The World Sufi Forum in the Capital has been thoughtfully advertised as the 'global forum for peace, tolerance and unconditional love'.
The event has seen a sea of skull-capped gentle faces and flowing beards from across the world darting in and out of conference rooms at the India Islamic Cultural Centre.
After Prime Minister Narendra Modi kick-started the event invoking Hazrat Nizamuddin Auliya, Khwaja Moinuddin Chishti, Amir Khusrau, Baba Farid and Bulleh Shah to underline "that all are creations of God and, that if we love God, we must also love all his creations", the mood is upbeat and full of mutual appreciation.
But where is the debate about Islamic fundamentalism? Aren't the Sufis just talking to themselves in this forum? How will they get taken seriously if they don't stop talking in abstract notions of love or music, and start politically rebutting the fundamentalists?
Isn't it time for the Sufis to politically reinvent themselves, to offer a solution to the present-day violent world?
Catch spoke to Syed Mohammad Ashraf, president of the All India Ulama and Mashaikh Board (AIUMB), to get some answers. Excerpts:
What lessons does Sufism have to offer to those who commit acts of terrorism in the name of Islam?
I learnt from Mehboob-e-Ilahi that if someone spreads thorns in your path, you don't do the same. Because if you do the same, the whole world will be filled with thorns, and then where will all the people walk?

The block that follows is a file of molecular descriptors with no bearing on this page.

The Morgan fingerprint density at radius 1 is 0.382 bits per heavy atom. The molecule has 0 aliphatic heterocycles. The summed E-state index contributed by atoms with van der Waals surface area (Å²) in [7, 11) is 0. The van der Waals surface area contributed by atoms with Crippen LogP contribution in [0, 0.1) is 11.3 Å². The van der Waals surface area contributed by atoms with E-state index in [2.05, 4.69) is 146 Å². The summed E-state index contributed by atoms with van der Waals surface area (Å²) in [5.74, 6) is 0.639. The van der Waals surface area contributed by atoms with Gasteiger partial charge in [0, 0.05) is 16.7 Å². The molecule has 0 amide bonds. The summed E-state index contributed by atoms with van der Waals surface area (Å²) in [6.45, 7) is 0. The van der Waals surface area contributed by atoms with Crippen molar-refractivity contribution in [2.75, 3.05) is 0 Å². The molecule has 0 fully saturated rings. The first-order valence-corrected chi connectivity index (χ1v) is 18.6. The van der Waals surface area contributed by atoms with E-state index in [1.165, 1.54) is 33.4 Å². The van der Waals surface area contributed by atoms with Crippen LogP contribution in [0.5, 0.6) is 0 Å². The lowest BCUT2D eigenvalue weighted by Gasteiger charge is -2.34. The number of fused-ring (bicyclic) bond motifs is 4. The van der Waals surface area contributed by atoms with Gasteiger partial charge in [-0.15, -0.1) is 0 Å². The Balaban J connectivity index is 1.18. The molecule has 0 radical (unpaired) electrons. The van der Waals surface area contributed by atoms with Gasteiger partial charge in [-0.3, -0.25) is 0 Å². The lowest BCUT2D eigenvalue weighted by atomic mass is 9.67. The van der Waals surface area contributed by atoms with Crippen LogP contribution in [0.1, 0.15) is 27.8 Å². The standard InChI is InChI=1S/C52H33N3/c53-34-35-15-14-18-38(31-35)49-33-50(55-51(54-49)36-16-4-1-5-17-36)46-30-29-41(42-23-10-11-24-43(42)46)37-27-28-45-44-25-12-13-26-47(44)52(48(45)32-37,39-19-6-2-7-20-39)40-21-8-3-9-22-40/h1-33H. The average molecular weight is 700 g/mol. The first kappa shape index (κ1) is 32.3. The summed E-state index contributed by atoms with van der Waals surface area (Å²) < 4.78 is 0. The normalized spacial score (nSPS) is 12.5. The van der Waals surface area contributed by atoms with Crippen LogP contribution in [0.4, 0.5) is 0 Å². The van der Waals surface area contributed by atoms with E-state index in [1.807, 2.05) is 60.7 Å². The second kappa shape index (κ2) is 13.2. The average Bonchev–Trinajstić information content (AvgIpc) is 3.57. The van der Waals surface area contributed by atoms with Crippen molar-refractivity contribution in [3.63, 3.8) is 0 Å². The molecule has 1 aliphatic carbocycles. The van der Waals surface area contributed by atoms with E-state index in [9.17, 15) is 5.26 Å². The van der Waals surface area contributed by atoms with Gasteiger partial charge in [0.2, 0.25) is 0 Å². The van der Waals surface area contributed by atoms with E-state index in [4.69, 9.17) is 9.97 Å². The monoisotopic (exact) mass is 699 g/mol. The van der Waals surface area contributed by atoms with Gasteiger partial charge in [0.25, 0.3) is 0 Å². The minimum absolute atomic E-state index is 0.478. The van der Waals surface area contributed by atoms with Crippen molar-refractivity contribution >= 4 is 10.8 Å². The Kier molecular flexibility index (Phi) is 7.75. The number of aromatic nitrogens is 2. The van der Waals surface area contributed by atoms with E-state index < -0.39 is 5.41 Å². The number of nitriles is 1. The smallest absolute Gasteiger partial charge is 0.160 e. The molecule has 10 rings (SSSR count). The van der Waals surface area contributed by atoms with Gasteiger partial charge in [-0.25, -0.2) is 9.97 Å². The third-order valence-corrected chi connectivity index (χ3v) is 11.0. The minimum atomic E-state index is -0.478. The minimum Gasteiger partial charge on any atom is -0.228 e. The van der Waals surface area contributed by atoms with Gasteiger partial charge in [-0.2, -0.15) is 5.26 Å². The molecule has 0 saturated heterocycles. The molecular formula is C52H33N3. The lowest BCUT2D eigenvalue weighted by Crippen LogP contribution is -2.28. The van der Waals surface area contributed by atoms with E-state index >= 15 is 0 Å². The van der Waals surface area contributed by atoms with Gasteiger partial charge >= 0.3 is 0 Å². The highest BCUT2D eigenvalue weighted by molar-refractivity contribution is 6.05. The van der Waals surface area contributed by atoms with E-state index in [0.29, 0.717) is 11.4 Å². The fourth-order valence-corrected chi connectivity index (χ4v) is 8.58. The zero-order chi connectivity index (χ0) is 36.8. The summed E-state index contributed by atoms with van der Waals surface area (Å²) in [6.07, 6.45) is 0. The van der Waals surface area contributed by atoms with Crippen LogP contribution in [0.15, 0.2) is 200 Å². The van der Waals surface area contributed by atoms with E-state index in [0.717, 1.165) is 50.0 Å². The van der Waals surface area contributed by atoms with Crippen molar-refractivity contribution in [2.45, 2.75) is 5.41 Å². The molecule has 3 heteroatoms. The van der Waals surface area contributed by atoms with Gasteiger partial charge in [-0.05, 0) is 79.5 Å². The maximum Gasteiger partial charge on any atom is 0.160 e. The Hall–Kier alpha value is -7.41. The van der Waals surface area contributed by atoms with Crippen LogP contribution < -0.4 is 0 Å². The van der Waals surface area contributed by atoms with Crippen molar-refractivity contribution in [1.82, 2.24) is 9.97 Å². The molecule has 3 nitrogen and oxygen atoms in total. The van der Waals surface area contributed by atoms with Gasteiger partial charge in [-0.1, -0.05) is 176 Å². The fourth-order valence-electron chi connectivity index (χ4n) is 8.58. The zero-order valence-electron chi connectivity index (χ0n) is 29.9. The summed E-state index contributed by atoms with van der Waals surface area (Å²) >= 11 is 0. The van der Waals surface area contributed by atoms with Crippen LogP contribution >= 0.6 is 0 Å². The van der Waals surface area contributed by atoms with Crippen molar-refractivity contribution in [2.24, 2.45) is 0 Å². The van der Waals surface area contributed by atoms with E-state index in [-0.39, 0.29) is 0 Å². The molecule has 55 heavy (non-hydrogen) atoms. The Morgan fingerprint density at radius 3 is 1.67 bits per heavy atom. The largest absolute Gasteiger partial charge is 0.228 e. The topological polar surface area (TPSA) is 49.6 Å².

He never said 'where will the Muslims walk'? He preached concern for all of humanity.
Sufism says you shouldn't be the one who puts thorns in someone's way, you should be the one that picks them up. It's easy to criticise, and that leads to a cycle of action and reaction. Sufism offers a solution.
When we live in a country with so much diversity that our language changes every 100 kilometers, it's not necessary to understand each language or make everybody speak one. We need tolerance and understanding. If there is one force which can counter terrorism, it is Sufism. Hate can never end hatred. You cannot end injustice by committing more injustice. You need strength. You need love to conquer hatred.
But aren't you simplifying terrorism? How would you counter the jihadis and fundamentalists who use the Quran to justify violence?
The Quran is being wrongly used by the terrorists to justify their means. The same Quran says La ikraha fid deen, which means there cannot be any compulsion or force in religion. You cannot force anybody to become a Muslim. Going against that is un-Islamic.
The Quran says Lakum deenukum waliya deen, which means 'For you is your religion, and for me is mine'. But we can live together in peace. The Quran approves our diversity and still tells us to care for one another.
The Quran also says forcefully 'hargiz wo musalman nahi, hargiz wo musalman nahi, hargiz wo musalman nahi' three times, to say with certainty that one can never be a true Muslim if his actions and speech fail to keep his neighbours safe.